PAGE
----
- A few thoughts on bubbles
- Technical comments on the Dow Jones Internet Commerce Index
- China on the brink
via Martin Pring
Last week, I pointed out that most of the FAANG stocks remained in uptrends, with the possible exception of Netflix and the confirmed bear market in Facebook. The Dow Jones Internet Commerce Index is designed to measure the performance of the 40 largest and most actively traded stocks of U.S. companies in the internet industry. As such, it not only monitors FAANG, but is a broader measure of internet stocks.
I am bringing it up because any weakness here might spread into a more generalized market retreat. Jeffrey Gundlach, the extremely insightful founder and CIO of DoubleLine Funds, classifies the Index as the third largest bubble of the past 40-years. (I think he may have overlooked Bitcoin). At bubble peaks, it’s amazing how it’s often possible to quote various statistics demonstrating how ridiculously overvalued things have become. In the late 1980’s Japanese real estate boom, the value of the Emperor’s palace was said to be greater than all of the state of California. At the peak of the tech boom, the capitalization of Priceline.com exceeded that of all the major airlines combined. Included in chart notes of a recent presentation, Gundlach points out that the U.S tech market cap ($6.0 trillion) exceeds that of all companies in the Eurozone ($5.0 trillion). Also, Facebook with 25,000 employees has a market cap greater than the country of India with 1.3 billion people. Something seems to be seriously amiss here!
Technical comments on the Dow Jones Internet Commerce Index
Chart 1 shows that the Dow Jones Internet Commerce Index remains in an uptrend, both in its own right and against the NASDAQ Composite, as featured in the middle window. I would expect to see some deterioration in relative action prior to any final peak, but apart from a small correction since the early summer no long-term negative divergence has yet appeared. I count eight times that the relative line has been touched or approached. Which means that it represents a very significant level of dynamic support. Since the line is also currently intersecting with the 12-month MA, that again reinforces it as a support zone. The Index itself remains comfortably above its 2009-18 bull market trend line and 12-month MA. Since the long-term KST, in the bottom window, is still bullish it’s all systems go on the absolute price front.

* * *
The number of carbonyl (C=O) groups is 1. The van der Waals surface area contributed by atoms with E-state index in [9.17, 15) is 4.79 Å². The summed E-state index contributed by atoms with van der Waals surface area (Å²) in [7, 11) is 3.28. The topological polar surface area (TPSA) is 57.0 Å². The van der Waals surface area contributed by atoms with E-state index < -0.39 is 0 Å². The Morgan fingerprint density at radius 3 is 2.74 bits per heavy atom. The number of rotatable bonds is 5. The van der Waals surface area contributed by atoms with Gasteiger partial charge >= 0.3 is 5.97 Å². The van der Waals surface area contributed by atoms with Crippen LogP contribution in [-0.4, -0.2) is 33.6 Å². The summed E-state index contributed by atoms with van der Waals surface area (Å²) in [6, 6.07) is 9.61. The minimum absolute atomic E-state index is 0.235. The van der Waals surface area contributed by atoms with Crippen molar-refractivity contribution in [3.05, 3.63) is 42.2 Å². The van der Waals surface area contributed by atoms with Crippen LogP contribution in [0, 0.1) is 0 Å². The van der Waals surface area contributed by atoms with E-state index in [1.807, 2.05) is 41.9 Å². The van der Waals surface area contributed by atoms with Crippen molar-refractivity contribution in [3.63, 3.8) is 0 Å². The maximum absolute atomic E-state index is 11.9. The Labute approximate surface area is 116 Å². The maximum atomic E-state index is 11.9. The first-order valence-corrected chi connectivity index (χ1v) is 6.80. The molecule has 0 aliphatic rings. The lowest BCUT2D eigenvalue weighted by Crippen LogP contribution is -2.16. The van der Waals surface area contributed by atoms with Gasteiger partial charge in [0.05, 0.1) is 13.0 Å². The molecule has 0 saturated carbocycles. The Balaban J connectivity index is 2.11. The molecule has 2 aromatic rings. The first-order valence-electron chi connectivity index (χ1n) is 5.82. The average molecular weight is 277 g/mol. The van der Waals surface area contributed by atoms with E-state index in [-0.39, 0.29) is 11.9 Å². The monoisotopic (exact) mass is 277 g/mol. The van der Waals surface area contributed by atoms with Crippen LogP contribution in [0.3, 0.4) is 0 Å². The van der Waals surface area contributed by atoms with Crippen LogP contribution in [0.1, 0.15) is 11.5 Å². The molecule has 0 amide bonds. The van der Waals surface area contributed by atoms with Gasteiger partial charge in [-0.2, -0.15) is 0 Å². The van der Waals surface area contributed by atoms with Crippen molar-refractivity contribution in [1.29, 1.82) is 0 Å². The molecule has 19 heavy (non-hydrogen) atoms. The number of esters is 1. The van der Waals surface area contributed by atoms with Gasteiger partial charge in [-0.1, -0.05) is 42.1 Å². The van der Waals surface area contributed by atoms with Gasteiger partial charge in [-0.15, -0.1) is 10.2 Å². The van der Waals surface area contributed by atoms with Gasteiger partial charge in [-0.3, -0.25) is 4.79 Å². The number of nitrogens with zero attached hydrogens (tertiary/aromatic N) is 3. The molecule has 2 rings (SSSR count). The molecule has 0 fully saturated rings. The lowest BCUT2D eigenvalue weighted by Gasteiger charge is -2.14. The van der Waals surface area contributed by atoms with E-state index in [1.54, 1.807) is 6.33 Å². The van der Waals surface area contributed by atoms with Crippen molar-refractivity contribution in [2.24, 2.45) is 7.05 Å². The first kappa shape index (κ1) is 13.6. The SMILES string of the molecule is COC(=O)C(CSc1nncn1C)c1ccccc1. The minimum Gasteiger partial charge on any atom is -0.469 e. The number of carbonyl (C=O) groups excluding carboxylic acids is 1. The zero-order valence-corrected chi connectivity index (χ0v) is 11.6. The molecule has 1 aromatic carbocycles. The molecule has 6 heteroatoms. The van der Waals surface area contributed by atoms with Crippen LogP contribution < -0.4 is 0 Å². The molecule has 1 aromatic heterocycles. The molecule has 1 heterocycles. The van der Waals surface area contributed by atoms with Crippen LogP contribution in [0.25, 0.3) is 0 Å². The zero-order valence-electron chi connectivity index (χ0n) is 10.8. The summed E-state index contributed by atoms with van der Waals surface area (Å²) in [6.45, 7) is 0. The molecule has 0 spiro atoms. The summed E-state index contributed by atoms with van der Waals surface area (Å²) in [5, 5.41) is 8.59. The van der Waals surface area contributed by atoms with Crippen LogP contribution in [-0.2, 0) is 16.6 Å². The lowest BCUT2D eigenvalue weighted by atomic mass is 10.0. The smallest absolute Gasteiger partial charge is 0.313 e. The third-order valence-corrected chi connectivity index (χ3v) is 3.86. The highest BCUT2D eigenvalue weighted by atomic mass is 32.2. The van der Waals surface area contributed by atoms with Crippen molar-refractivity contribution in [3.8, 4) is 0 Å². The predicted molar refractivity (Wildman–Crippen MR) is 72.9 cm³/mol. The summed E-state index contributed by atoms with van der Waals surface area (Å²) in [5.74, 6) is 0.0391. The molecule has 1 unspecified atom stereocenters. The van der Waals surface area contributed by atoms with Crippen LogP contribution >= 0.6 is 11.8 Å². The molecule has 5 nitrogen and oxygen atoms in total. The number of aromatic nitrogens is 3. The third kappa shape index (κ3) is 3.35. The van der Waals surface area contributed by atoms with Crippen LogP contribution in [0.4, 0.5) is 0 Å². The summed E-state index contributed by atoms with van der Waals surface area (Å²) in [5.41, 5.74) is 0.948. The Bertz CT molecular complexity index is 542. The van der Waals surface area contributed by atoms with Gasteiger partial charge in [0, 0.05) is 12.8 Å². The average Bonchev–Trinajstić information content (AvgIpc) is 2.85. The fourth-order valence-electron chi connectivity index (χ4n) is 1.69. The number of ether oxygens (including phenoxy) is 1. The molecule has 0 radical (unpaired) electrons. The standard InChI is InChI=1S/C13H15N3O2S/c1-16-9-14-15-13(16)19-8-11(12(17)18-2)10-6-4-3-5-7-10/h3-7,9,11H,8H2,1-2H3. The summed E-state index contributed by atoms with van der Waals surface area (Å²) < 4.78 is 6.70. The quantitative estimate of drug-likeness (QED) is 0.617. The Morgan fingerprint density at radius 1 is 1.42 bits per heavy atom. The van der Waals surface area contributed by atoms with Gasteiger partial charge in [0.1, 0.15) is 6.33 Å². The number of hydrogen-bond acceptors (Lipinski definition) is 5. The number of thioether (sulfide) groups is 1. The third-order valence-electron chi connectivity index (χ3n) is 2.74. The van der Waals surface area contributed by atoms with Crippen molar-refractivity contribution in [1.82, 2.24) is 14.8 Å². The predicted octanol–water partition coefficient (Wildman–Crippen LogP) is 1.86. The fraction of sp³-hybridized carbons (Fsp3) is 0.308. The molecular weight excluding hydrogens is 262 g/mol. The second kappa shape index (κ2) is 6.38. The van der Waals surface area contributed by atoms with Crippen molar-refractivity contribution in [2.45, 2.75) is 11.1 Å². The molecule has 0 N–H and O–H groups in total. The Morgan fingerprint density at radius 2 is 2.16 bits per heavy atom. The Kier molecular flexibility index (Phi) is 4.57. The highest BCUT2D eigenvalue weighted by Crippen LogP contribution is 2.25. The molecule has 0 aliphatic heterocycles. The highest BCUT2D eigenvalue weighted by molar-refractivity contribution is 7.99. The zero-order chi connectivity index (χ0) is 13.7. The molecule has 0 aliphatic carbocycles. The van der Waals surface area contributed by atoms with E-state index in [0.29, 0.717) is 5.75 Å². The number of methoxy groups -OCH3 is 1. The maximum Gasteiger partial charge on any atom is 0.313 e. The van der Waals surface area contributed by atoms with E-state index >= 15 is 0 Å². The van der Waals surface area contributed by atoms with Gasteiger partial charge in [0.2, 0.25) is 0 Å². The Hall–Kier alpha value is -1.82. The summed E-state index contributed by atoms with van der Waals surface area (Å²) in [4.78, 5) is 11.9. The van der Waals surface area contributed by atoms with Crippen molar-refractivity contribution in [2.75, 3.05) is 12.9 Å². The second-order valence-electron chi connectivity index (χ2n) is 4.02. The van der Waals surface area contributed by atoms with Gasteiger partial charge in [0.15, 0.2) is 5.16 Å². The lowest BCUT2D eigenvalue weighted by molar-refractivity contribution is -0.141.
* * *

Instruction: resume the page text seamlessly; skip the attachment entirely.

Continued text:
Chart 2 looks at the technical position from a slightly shorter-term viewpoint. Once again, we see the Index itself resting on a trend line, but the 2017-18 uptrend remains intact. However, the relative strength line, this time calculated against the S&P Composite, has completed its 2018 head and shoulders top. The RS line is now resting on its 200-day MA. The two long-term KSTs remain in bullish territory but have started to flatten. That’s something to monitor, but not to get alarmed about yet. Remember, you can update any of these charts by just clicking on them.
Finally, Chart 3 shows that on an intraday daily basis, the Index is really having trouble remaining above those two red trend lines. The bulls could argue that it’s also having trouble staying below them. Both have a point. A rally above the green trend line at just under 1300 would signal the all clear for a new high, but the Index first needs to reverse that bearish signal from the short-term KST in the lower window.
Bottom line, the trend of the Index remains positive, but a little weakness could certainly turn some of the shorter-term indicators into a negative mode. Major peaks are usually associated with a wild ride as buyers and sellers battle it out. The absence of that kind of volatility leads me to believe that the odds narrowly favor a melt-up before a melt-down.
China on the brink
Chart 4 shows that the Shanghai Composite is standing on the brink, in the form of its 1995-2018 secular up trendline. It’s a very important line, which if broken, will signify that there is a lot more to come on the downside. Note that the long-term KST is bearish, but the gentle declining slope close to the equilibrium level means that it would not take much to reverse this indicator to the upside. At this point though, the predominance of technical evidence points to a primary bear market since the Index is also below its 12-month MA.
Some hope is being offered from Chart 5, where you can see that the two ROC’s have been diverging positively with the price since mid-summer. Also, the diverging solid green trendlines indicate the possibility that a broadening wedge may be in the process of forming. Its completion would require a break above the upper solid green line as well as the 50-day MA at 2,770, an event that would also confirm the positive momentum divergences. Such a break if it materializes, would clearly avoid a secular trendline break, at least for the time being. Reversing the bear market status though, would be something entirely different. Clearing the 200-day MA would be one step in that direction, but Chart 5 shows that, at 3105 there is a long way to go.
With global markets ex the US in a generalized retreat, the fate of the Shanghai Composite vis a vis its secular up trend line is something well worth monitoring. Further weakness in the stock market of the world’s second largest economy could prove to be contagious as it was a few years ago.
Good luck and good charting,
Martin J. Pring